Battle of Coyotepe Hill
|Battle of Coyotepe Hill|
|Part of the Nicaraguan Civil War, Occupation of Nicaragua, Banana Wars|
Two Marines with Coyotepe Hill in the background in October of 1912.
|United States||Nicaraguan Rebels|
|Commanders and leaders|
| Joseph H. Pendleton
2 artillery pieces
~4 artillery pieces
|Casualties and losses|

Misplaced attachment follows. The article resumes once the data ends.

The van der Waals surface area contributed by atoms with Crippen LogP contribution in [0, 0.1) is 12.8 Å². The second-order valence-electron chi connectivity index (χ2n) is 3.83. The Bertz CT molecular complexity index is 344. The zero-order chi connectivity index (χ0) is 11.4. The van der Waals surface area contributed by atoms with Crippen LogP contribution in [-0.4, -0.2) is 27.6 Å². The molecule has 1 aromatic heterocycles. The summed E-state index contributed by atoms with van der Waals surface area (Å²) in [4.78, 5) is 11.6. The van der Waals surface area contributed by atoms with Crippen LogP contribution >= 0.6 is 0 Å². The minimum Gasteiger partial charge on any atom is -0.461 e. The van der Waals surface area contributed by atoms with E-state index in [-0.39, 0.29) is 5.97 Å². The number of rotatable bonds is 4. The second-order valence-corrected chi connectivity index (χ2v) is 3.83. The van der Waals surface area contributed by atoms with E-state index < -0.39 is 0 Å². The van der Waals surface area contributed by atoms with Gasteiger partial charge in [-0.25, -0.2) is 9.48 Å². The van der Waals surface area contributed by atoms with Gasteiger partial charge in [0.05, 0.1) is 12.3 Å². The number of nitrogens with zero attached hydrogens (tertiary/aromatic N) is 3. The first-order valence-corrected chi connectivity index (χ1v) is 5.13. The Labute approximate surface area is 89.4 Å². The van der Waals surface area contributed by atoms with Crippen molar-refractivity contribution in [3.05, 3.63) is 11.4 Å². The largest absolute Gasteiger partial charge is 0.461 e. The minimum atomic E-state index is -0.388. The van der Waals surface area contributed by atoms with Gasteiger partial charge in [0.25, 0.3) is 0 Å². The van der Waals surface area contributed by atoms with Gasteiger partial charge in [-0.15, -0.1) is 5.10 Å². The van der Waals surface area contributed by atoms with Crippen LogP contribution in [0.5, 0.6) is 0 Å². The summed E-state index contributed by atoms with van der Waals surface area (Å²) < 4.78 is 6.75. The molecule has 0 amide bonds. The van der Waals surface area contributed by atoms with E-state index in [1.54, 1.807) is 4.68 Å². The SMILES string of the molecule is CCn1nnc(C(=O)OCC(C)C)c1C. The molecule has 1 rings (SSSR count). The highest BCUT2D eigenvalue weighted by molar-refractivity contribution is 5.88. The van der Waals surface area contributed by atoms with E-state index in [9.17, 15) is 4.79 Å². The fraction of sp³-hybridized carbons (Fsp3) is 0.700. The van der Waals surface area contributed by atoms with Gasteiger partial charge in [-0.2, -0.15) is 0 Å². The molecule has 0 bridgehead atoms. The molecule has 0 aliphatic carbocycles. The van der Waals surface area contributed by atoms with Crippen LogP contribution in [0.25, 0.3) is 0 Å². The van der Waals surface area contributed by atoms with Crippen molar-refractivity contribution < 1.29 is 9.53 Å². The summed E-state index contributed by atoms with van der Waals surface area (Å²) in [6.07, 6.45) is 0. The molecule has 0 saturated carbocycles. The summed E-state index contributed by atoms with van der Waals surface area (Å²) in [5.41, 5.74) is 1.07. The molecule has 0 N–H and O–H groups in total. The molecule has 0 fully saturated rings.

The Battle of Coyotepe Hill was a significant engagement of the United States occupation of Nicaragua in August through November, 1912 during the insurrection staged by Minster of War General Luis Mena against the government of President Adolfo Díaz. Coyotepe is an old fortress located on a hill overlooking the strategic railroad line near Masaya roughly half-way between Managua and Granada, Nicaragua. On October 2–4, 1912, a Nicaraguan rebel force led by General Benjamín Zeledón occupying Coyotepe and another hill overlooking the strategic rail line, Barranca refused to surrender to government troops under President Adolfo Díaz. U.S. Marine Major Smedley Butler's marine battalion, that Zeledón's rebels had skirmished with on September 19, returned from its capture of Granada, Nicaragua on October 3 and shelled the rebel stronghold on Coyotepe. During pre-dawn hours on October 4, Butler's battalion, in concert with two marine battalions and one from the USS California led by marine Colonel Joseph H. Pendleton converged from different positions to storm the hill and capture it. With the capture of León, Nicaragua two days later by U.S. Marines and the recapture of Masaya by Nicaraguan government troops, the Nicaraguan revolution of 1912 was essentially over.